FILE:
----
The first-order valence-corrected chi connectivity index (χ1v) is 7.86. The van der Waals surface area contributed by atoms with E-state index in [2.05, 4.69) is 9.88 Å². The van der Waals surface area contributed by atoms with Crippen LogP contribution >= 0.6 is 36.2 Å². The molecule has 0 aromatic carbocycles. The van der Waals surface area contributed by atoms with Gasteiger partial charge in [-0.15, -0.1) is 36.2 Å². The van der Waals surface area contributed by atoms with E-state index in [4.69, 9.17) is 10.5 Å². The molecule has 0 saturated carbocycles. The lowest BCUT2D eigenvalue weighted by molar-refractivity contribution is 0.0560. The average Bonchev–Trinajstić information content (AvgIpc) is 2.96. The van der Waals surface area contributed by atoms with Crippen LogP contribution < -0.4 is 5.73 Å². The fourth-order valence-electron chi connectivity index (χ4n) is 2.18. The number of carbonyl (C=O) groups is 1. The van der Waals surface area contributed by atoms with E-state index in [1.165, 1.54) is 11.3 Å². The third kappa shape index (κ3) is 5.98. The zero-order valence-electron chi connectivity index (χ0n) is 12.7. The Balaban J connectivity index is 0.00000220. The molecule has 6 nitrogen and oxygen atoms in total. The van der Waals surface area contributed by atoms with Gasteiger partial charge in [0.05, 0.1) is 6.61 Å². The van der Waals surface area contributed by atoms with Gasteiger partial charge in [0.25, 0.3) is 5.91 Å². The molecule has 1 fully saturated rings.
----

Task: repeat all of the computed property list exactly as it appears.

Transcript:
The first-order valence-corrected chi connectivity index (χ1v) is 7.86. The van der Waals surface area contributed by atoms with E-state index in [2.05, 4.69) is 9.88 Å². The van der Waals surface area contributed by atoms with Crippen LogP contribution >= 0.6 is 36.2 Å². The molecule has 0 aromatic carbocycles. The van der Waals surface area contributed by atoms with Gasteiger partial charge in [-0.15, -0.1) is 36.2 Å². The van der Waals surface area contributed by atoms with E-state index in [4.69, 9.17) is 10.5 Å². The molecule has 0 saturated carbocycles. The lowest BCUT2D eigenvalue weighted by molar-refractivity contribution is 0.0560. The average Bonchev–Trinajstić information content (AvgIpc) is 2.96. The van der Waals surface area contributed by atoms with Crippen LogP contribution < -0.4 is 5.73 Å². The fourth-order valence-electron chi connectivity index (χ4n) is 2.18. The number of carbonyl (C=O) groups is 1. The van der Waals surface area contributed by atoms with E-state index in [1.165, 1.54) is 11.3 Å². The third kappa shape index (κ3) is 5.98. The zero-order valence-electron chi connectivity index (χ0n) is 12.7. The Balaban J connectivity index is 0.00000220. The molecule has 6 nitrogen and oxygen atoms in total. The van der Waals surface area contributed by atoms with Gasteiger partial charge in [0.05, 0.1) is 6.61 Å². The van der Waals surface area contributed by atoms with Gasteiger partial charge in [0.25, 0.3) is 5.91 Å². The molecule has 1 fully saturated rings.